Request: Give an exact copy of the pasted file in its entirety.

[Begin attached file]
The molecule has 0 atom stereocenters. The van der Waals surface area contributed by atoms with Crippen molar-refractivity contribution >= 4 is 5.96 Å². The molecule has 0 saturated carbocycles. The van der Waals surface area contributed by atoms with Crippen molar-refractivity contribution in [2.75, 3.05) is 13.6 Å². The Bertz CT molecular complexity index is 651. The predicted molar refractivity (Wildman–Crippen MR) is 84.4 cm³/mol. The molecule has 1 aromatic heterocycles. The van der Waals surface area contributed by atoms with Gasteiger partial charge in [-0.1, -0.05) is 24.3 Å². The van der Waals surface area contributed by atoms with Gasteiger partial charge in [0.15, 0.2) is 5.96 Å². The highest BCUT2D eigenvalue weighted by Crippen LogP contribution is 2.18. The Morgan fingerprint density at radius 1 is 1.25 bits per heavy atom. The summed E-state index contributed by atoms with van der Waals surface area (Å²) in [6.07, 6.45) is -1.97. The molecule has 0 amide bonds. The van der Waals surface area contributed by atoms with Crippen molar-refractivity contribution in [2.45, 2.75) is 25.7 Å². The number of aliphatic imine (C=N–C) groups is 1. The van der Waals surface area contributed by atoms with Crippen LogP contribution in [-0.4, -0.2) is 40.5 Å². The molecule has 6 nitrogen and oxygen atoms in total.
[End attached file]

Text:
The molecule has 0 atom stereocenters. The van der Waals surface area contributed by atoms with Crippen molar-refractivity contribution >= 4 is 5.96 Å². The molecule has 0 saturated carbocycles. The van der Waals surface area contributed by atoms with Crippen molar-refractivity contribution in [2.75, 3.05) is 13.6 Å². The Bertz CT molecular complexity index is 651. The predicted molar refractivity (Wildman–Crippen MR) is 84.4 cm³/mol. The molecule has 1 aromatic heterocycles. The van der Waals surface area contributed by atoms with Gasteiger partial charge in [-0.1, -0.05) is 24.3 Å². The van der Waals surface area contributed by atoms with Gasteiger partial charge in [0.15, 0.2) is 5.96 Å². The highest BCUT2D eigenvalue weighted by Crippen LogP contribution is 2.18. The Morgan fingerprint density at radius 1 is 1.25 bits per heavy atom. The summed E-state index contributed by atoms with van der Waals surface area (Å²) in [6.07, 6.45) is -1.97. The molecule has 0 amide bonds. The van der Waals surface area contributed by atoms with Crippen molar-refractivity contribution in [2.45, 2.75) is 25.7 Å². The number of aliphatic imine (C=N–C) groups is 1. The van der Waals surface area contributed by atoms with Crippen LogP contribution in [-0.4, -0.2) is 40.5 Å². The molecule has 6 nitrogen and oxygen atoms in total.